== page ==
Given the tragic passing of Robin Williams, many critics have shown a sudden interest in his earlier work. Of the plethora of Williams classics, one in particular stands tall. First released in 1989, Dead Poets Society was that rarest of beasts, a critical and commercial success. But what does that mean to you? Reading this in your pyjamas, lamenting how fresher’s week is almost over, you could do with a pick-me-up! Well, the ‘Dead Poets’ have got you sorted. Robin Williams is here to stick it to the man, and make education awesome again!
Whilst many films have explored education, very few have chosen to expose it as a system for indoctrination. It’s almost a taboo subject. Everything we learn, our ethics, our values, our hobbies, they all meet a set standard. ‘Keep your head down and work hard’, appears to be the motto of most modern secondary school. But what about being an individual? What about taking control of our lives? Surely, it’s better to do what actually makes us happy, not what should.
All of these profound lessons are taught in entertainingly bizarre fashion by John Keating (Williams), Welton academy’s new English teacher. His first lesson involves pupils standing on desks, tearing pages out of poetry books, and creating a new style for walking in courtyards. This unorthodox approach gains the attention of several impressionable young students, Neil Perry (Robert Sean Leonard), Todd Anderson (Ethan Hawke), Knox Overstreet (Josh Charles), Charlie Dalton (Gale Hansen) and Gerard Pitts (James Waterston). Together they reform the Dead Poets Society, an unsanctioned group which Keating was a part of during his teenage years. Here, they encourage a life of freedom and opportunity, not too dissimilar from what you should experience at University.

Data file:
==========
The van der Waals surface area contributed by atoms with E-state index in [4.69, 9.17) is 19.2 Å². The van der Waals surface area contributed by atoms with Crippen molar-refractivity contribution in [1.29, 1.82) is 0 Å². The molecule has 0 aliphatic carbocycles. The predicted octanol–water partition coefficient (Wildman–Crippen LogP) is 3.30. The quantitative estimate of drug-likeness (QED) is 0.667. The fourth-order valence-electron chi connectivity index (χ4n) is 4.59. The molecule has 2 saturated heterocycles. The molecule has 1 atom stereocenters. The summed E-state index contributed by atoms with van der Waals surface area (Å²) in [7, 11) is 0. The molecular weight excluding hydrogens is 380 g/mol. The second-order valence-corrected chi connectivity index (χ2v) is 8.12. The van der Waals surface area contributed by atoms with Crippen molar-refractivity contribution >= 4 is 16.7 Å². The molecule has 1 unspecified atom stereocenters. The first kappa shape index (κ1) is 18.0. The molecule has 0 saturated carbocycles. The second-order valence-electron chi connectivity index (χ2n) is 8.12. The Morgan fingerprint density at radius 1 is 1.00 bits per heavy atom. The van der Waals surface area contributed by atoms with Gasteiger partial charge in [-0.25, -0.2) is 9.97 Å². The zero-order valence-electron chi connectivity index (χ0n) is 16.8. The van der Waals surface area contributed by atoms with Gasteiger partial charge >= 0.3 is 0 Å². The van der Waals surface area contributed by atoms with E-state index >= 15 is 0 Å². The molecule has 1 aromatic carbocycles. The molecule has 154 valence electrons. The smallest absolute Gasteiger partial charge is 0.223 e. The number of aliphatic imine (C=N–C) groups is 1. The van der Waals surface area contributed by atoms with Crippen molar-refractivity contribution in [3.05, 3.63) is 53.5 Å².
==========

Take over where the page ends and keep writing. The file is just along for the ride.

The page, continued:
So you see, lectures aren’t that bad! Sure, they make you get up for 9:00AM, and yeah, that’s pretty annoying. But you’ve got to remember, they’re there for a reason. They help us to discover who we are. Our likes, our dislikes, what sort of career we want, it’s all governed by the modules we take and lectures we attend. So what are you waiting for? Go and experiment, the world is your oyster! It might even console your post-freshers blues, a bit.